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Publication numberUS20090266220 A1
Publication typeApplication
Application numberUS 12/497,145
Publication dateOct 29, 2009
Filing dateJul 2, 2009
Priority dateMay 30, 2007
Also published asUS7557283, US7829774
Publication number12497145, 497145, US 2009/0266220 A1, US 2009/266220 A1, US 20090266220 A1, US 20090266220A1, US 2009266220 A1, US 2009266220A1, US-A1-20090266220, US-A1-2009266220, US2009/0266220A1, US2009/266220A1, US20090266220 A1, US20090266220A1, US2009266220 A1, US2009266220A1
InventorsFrank N. Moncrief
Original AssigneeMoncrief Frank N
Export CitationBiBTeX, EndNote, RefMan
External Links: USPTO, USPTO Assignment, Espacenet
Guitar Slide
US 20090266220 A1
A musical instrument slide including a body portion and a light source. The light source includes a switch for selective activation, enabling the slide body to emit light when activated. As the musician moves the slide across the strings as the instrument, such as a guitar, is played, a visual effect is created by the movement of the light. The body portion preferably is constructed of a material to pass light therethrough, and can be either wholly or partially clear or translucent, or a combination of both. Alternatively or in addition to the light source, the slide body can include an eccentric motor that causes the slide body to vibrate. This vibration, in turn, causes vibration of the guitar strings, or other string instrument, as the slide is positioned on the strings, or moved along the strings, by the musician.
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1. A musical instrument slide comprising:
a slide body;
a vibratory motor coupled to said slide body for vibrating said slide body upon activation of said vibratory motor; and
a power source for activating said vibratory motor.
2. A musical instrument slide as claimed in claim 1 and wherein said slide body is generally elongated.
3. A musical instrument slide as claimed in claim 2 and wherein said slide body has an internal passageway sized to receive a finger of a musician.
4. A musical instrument slide as claimed in claim 1 and further comprising a power source comprises a battery on said slide body.
5. A musical instrument slide as claimed in claim 4 and further comprising a switch on said slide body coupled between said battery and said vibratory motor for selectively activating said vibratory motor.
6. A musical instrument slide as claimed in claim 5 and further comprising a control circuit coupled to said vibratory motor for varying a vibration rate of said vibratory motor.
7. A musical instrument slide as claimed in claim 5 and wherein said vibratory motor, said battery, and said switch, are mounted in a holder secured to an end of said slide body.

This application is a divisional of U.S. patent application Ser. No. 11/755,438,filed May 30, 2007, the contents of which is incorporated by reference herein in its entirety.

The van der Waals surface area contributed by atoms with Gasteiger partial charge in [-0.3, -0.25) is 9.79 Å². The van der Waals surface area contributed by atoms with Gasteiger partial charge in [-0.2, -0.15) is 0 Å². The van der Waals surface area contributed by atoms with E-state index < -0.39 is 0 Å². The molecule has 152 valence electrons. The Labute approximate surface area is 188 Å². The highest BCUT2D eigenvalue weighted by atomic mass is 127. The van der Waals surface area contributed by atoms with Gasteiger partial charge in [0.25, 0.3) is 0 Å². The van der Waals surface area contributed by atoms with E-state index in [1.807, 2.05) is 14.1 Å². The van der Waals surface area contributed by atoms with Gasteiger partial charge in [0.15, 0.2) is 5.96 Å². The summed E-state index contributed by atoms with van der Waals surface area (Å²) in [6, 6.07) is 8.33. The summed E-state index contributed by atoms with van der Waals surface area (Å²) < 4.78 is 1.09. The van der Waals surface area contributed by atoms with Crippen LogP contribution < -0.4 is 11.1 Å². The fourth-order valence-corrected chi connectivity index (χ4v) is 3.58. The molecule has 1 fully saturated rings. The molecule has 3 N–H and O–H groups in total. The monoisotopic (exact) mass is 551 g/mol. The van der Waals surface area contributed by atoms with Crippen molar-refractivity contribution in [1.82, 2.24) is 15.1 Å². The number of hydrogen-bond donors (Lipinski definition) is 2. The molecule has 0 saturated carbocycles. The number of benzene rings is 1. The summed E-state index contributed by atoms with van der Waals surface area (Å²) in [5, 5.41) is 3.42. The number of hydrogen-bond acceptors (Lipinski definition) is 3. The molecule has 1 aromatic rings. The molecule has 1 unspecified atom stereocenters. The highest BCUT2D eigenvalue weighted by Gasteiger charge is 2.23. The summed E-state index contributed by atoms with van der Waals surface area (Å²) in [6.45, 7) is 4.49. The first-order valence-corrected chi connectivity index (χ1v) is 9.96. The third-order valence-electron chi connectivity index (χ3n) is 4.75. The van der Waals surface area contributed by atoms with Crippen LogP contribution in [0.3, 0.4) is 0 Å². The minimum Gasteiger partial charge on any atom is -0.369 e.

This invention relates to musical instruments, and more particularly, to guitar slides having a visual and/or a tactile component powered by an electrical current. The visual component can include a light assembly, such as light emitting diodes, which provides a visual effect during movement of the slide by the musician along the guitar strings. The tactile component can include an eccentric motor which causes the slide itself to vibrate during movement by the musician. This vibration, either alone or with the movement of the entire slide across the guitar strings, causes various sounds as the slide is moved during playing. The guitar slide of the present invention can include both the lighting assembly and the vibrating assembly together.


Live musical performances provide both visual stimulation, as well as the obvious sound or audible experiences, to the performer and to the audience. Performers often enhance the visual aspects of their live performance with special, visual effects such as lighting displays, stage effects, and even pyrotechnics. Musical artists also employ various components to change or enhance the sound of the instrument being played. This latter aspect of a musical performance has become especially common with the advent of electrically amplified instruments, such as electrical guitars.

Some musical genres, such as the blues, rock and country music, make use of a unique sound generated by a guitar, in which the musician uses an instrument commonly referred to as a guitar slide to contact the strings along the neck of the guitar with one hand while the strings are being picked or strummed over the guitar body, or the pick ups of an electric guitar. Common guitar slides comprise a tube or cylindrical body portion with a hollow interior that is received over one of the fingers of a musician's hand that holds the guitar neck. In this manner of playing, the guitar slide is used to shorten or lengthen the effective vibratory length of the strings, thus changing the sounds emitted. The guitar slide is most often moved either slowly or quickly along the neck toward or away from the guitar body to change the sounds, as desired.


The present invention is directed to a guitar slide comprising a slide body that is preferably cylindrical, having a smooth, continuously curved outer wall that defines a central channel or bore, sized to accommodate a finger. In the embodiment of the invention that is directed solely to the visual component, a lighting assembly is attached to the slide body at one end. The slide body can be made of any rigid material, but preferably is comprised of a hard plastic or glass through which light may pass. The lighting assembly includes a contact ring that is approximately the same diameter as the tubular slide body. The contact ring supports one or more lights, such as light emitting diodes (LEDs) that emit light when powered by an electrical current. In a preferred embodiment, several LEDs are provided in order to emit enough light to achieve the desired visual effect, that is, so that the lights of the guitar slide are visually apparent to both the musician and persons watching the performance. An electrical switch that is powered by a small battery, such as the coin shaped, 3 volt lithium batteries commonly used to power watches, delivers power selectively to the lighting assembly.